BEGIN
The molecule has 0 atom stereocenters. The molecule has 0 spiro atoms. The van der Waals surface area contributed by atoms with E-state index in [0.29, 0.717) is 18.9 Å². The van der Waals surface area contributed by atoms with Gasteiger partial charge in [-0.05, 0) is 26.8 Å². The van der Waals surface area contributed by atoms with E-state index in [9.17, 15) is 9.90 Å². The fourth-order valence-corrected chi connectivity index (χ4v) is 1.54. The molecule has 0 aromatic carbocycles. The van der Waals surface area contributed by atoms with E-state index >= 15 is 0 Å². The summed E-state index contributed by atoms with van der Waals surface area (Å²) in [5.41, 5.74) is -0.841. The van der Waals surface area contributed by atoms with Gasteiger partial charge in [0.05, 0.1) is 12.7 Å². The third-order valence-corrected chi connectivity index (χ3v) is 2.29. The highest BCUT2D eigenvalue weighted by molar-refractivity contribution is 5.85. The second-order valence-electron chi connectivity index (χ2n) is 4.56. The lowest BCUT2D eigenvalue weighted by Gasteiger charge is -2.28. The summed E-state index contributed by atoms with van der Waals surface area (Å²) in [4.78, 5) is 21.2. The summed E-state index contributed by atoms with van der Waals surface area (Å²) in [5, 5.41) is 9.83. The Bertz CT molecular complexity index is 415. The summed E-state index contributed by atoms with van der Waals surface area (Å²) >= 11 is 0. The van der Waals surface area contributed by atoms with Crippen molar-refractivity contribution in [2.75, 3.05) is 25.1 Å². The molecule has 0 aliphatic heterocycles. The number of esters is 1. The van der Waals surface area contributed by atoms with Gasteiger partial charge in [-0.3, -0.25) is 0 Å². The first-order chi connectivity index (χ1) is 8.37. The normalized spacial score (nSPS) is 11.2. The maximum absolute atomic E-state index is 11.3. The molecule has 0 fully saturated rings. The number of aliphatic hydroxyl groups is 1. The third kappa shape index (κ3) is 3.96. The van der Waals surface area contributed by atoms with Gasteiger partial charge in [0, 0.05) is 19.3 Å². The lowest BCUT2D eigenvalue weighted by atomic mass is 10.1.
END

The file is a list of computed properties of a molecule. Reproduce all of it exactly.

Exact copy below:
The molecule has 0 atom stereocenters. The molecule has 0 spiro atoms. The van der Waals surface area contributed by atoms with E-state index in [0.29, 0.717) is 18.9 Å². The van der Waals surface area contributed by atoms with Gasteiger partial charge in [-0.05, 0) is 26.8 Å². The van der Waals surface area contributed by atoms with E-state index in [9.17, 15) is 9.90 Å². The fourth-order valence-corrected chi connectivity index (χ4v) is 1.54. The molecule has 0 aromatic carbocycles. The van der Waals surface area contributed by atoms with E-state index >= 15 is 0 Å². The summed E-state index contributed by atoms with van der Waals surface area (Å²) in [5.41, 5.74) is -0.841. The van der Waals surface area contributed by atoms with Gasteiger partial charge in [0.05, 0.1) is 12.7 Å². The third-order valence-corrected chi connectivity index (χ3v) is 2.29. The highest BCUT2D eigenvalue weighted by molar-refractivity contribution is 5.85. The second-order valence-electron chi connectivity index (χ2n) is 4.56. The lowest BCUT2D eigenvalue weighted by Gasteiger charge is -2.28. The summed E-state index contributed by atoms with van der Waals surface area (Å²) in [4.78, 5) is 21.2. The summed E-state index contributed by atoms with van der Waals surface area (Å²) in [5, 5.41) is 9.83. The Bertz CT molecular complexity index is 415. The summed E-state index contributed by atoms with van der Waals surface area (Å²) >= 11 is 0. The van der Waals surface area contributed by atoms with Crippen molar-refractivity contribution in [2.75, 3.05) is 25.1 Å². The molecule has 0 aliphatic heterocycles. The number of esters is 1. The van der Waals surface area contributed by atoms with Gasteiger partial charge in [-0.3, -0.25) is 0 Å². The first-order chi connectivity index (χ1) is 8.37. The normalized spacial score (nSPS) is 11.2. The maximum absolute atomic E-state index is 11.3. The molecule has 0 fully saturated rings. The number of aliphatic hydroxyl groups is 1. The third kappa shape index (κ3) is 3.96. The van der Waals surface area contributed by atoms with Gasteiger partial charge in [0, 0.05) is 19.3 Å². The lowest BCUT2D eigenvalue weighted by atomic mass is 10.1.